As he stood, locked in an embrace with God’s representative, he was asked, “What is thy name?” After answering, “Jacob,” he was given a new name: “You shall no longer be called Jacob, but Israel, for you have striven with God and with humans, and have prevailed” (Gen. 32:28 NRSV). Jacob then received his blessing.
Jacob limped away but was grateful to have received his blessing. The extent to which Jacob was willing to sacrifice is indicated in his words as he left the place of his struggle. “Jacob called the name of the place Peniel: for I have seen God face to face, and my life is preserved” (Gen. 32:30). In other words, although Jacob feared for his life, he persevered with God and, in some sense, entered into His presence.
The name “Israel” can be translated in a variety of ways. As the footnote to verse 28 of the Latter-day Saint version of the scriptures indicates, it can mean “He perseveres (with) God; it may also mean, Let God prevail.” The concept here is that our encounters with God involve persevering, striving, wrestling, and a struggle with the end of prevailing. It seems that the word can be understood alternatively to mean that we can prevail as we strive with God, or that God prevails as He strives with us.
Jacob’s encounter with God, as he limped away, grateful to have survived, reminds me of Lucy’s question to Mr. Beaver in the Chronicles of Narnia when she asked of Aslan the Lion, who was a symbol of Christ: “Is he safe?” Mr. Beaver answered, “Safe? Who said anything about safe? ‘Course he isn’t safe. But he’s good. He’s the King, I tell you.”
As we strive to keep our covenants, as we endeavor to see God face to face upon our return to His presence, we may at times feel as though we have been injured and, like Jacob, lucky to have escaped with our lives. But as we wrestle, struggle, and persevere in seeking God, we would do well to remember the words of Cecil B. DeMille, director of the movie The Ten Commandments. “We cannot break the Ten Commandments. We can only break ourselves against them.” (Cecil B. DeMille, “Commencement Address” [Brigham Young University, May 31, 1957], 5; speeches.byu.edu.)
President Russell M. Nelson has said, “Being of Israel is not for the faint of heart. To receive all the blessings that God has in store for Abraham’s seed, we can each expect to be given our own unique ‘Abrahamic test.’ God will test us, as the Prophet Joseph Smith taught, by wrenching our very heartstrings.” (Russell M. Nelson, “Let God Prevail,” General Conference, October, 2020: n. 18.) Regarding letting God prevail, President Nelson continued:
Are you willing to let God prevail in your life? Are you willing to let God be the most important influence in your life? Will you allow His words, His commandments, and His covenants to influence what you do each day? Will you allow His voice to take priority over any other? Are you willing to let whatever He needs you to do take precedence over every other ambition? Are you willing to have your will swallowed up in His?
Now, how does the Lord feel about people who will let God prevail? Nephi summed it up well: “[The Lord] loveth those who will have him to be their God. Behold, he loved our fathers, and he covenanted with them, yea, even Abraham, Isaac, and Jacob; and he remember[s] the covenants which he [has] made.”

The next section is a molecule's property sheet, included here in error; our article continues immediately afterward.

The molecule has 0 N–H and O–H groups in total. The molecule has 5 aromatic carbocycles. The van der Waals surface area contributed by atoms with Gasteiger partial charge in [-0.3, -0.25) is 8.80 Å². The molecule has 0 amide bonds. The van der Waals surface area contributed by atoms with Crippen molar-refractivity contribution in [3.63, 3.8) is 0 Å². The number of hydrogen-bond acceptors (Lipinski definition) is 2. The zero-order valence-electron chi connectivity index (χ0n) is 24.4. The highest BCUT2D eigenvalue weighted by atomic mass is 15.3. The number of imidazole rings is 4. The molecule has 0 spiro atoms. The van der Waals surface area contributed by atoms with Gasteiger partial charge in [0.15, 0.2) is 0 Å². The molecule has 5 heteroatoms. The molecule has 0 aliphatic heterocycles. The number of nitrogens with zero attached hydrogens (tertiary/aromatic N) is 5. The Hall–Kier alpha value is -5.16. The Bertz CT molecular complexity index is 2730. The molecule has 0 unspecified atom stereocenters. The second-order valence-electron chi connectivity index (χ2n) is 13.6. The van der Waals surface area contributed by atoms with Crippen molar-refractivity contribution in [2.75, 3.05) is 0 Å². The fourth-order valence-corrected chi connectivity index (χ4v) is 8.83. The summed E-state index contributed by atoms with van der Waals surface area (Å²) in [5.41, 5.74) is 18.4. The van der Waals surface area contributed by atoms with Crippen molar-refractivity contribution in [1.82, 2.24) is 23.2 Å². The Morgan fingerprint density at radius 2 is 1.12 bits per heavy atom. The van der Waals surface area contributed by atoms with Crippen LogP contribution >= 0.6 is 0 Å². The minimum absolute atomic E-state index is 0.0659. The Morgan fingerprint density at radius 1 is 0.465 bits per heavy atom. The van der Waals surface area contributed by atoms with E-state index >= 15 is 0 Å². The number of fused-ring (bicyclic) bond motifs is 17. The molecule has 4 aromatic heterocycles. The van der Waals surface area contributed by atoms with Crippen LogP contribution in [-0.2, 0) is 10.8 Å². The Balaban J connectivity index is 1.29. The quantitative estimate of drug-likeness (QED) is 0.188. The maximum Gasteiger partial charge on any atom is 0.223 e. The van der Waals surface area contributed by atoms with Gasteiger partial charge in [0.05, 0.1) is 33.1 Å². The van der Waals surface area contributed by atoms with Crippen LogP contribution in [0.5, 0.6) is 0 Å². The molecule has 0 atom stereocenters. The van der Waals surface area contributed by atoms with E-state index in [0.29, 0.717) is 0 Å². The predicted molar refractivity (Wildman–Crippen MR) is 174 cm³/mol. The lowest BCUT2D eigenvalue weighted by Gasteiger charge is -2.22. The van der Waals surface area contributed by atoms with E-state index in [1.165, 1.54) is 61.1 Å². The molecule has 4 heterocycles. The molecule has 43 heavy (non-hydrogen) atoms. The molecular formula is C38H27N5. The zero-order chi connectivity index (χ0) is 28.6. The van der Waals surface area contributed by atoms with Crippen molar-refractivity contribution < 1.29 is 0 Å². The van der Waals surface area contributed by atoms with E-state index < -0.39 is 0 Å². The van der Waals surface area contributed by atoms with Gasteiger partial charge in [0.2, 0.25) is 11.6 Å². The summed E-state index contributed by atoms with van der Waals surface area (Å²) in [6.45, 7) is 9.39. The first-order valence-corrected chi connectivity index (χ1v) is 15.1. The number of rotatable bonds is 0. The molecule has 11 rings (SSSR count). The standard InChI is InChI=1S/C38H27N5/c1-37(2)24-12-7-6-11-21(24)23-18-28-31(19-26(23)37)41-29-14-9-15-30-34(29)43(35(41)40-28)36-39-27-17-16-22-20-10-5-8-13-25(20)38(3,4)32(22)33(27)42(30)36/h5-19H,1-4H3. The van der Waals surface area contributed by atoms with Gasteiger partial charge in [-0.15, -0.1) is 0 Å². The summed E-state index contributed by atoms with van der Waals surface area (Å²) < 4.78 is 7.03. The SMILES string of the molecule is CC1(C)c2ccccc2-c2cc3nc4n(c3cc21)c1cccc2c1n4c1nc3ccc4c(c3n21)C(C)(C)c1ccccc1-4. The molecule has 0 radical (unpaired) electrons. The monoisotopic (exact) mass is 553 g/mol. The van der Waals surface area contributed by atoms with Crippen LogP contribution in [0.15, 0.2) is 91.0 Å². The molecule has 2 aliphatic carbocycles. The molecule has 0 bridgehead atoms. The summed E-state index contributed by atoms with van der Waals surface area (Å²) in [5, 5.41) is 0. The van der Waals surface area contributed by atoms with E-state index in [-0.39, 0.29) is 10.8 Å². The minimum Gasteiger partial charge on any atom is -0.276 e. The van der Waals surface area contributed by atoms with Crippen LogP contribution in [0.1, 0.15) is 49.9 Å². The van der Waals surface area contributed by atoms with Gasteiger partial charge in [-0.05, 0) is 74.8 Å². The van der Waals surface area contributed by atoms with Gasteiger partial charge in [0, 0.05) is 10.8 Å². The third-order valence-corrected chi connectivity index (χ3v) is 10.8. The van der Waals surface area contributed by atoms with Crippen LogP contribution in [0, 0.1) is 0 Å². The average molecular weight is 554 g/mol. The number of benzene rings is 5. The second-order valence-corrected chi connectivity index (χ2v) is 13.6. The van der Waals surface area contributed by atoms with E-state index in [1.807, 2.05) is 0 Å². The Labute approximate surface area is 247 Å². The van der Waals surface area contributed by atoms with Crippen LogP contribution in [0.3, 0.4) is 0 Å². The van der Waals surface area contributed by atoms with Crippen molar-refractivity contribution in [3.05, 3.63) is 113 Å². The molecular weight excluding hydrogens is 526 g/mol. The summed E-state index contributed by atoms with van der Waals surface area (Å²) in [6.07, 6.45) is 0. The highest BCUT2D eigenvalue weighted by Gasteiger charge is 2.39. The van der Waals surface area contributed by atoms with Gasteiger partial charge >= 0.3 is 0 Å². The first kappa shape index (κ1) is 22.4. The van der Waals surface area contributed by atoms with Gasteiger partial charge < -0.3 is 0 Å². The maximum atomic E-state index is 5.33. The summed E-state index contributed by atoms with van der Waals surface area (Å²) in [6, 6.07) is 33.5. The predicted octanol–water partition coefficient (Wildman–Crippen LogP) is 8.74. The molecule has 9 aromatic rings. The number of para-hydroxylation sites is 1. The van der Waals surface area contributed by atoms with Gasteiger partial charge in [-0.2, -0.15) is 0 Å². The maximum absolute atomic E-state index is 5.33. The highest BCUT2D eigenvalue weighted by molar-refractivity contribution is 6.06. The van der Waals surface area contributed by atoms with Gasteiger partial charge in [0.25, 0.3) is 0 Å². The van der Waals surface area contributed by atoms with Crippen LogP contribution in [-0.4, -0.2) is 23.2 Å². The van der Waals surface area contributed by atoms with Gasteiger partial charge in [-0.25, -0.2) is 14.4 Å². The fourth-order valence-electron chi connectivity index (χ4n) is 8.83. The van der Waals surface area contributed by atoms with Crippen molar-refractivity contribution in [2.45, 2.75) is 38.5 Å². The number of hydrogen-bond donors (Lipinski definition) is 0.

As we covenant that we are willing to take upon ourselves the name of Christ, the commandments we have been given, and the covenants we have made, are intended to bless us, help us, and instruct us in our struggle as we progress toward becoming more like Christ. As we are faithful to our covenants, and let God prevail, we will also prevail with God.
More Come, Follow Me resources here.
 Robert Alter, professor of Hebrew and comparative literature at the University of California, wrote that Jacob’s adversary “etymologizes the name Yisra el, Israel, as ‘he strives with God.” In fact, names with the el ending generally make God the subject, not the object, of the verb in the name. This particular verb, sarah, is a rare one, and there is some question about its meaning. though an educated guess about the original sense of the name would be: ‘God will rule,” or perhaps, ‘God will prevail.”” (Alter, The Hebrew Bible, Volume 1: The Five Books of Moses (Torah) (New York: W. W. Norton & Company, 2019), 122 n. 29.)
Steve Densley, Jr. is a Utah attorney (J.D., Brigham Young University). He graduated with University Honors from BYU with a combined B.A./M.A. in public policy and political science. As an undergraduate, he was an assistant editor on the Pi Sigma Alpha Review. In law school, he was a member of the Law Review and the National Moot Court team. He has published articles in the Utah Bar Journal, the Journal of Law and Family Studies, Interpreter: A Journal of Latter-day Saint Faith and Scholarship, and Meridian Magazine. He has been recognized in SuperLawyers Magazine as one of the Mountain States Rising Stars and has been listed numerous times in Utah Business Magazine as among the Utah Legal Elite. He is the Executive Vice President of The Interpreter Foundation. He was the Executive Vice President of FAIR from 2013-15, recipient of the John Taylor Defender of the Faith Award, and was a producer of FAIR’s podcast when it twice won the People’s Choice Award for Best Podcast in the Religion & Spirituality category. He is also an award-winning photographer and a certified travel agent. He served a Hmong-speaking mission in the California Sacramento Mission. He and his wife Heather are the parents of four children and have one granddaughter.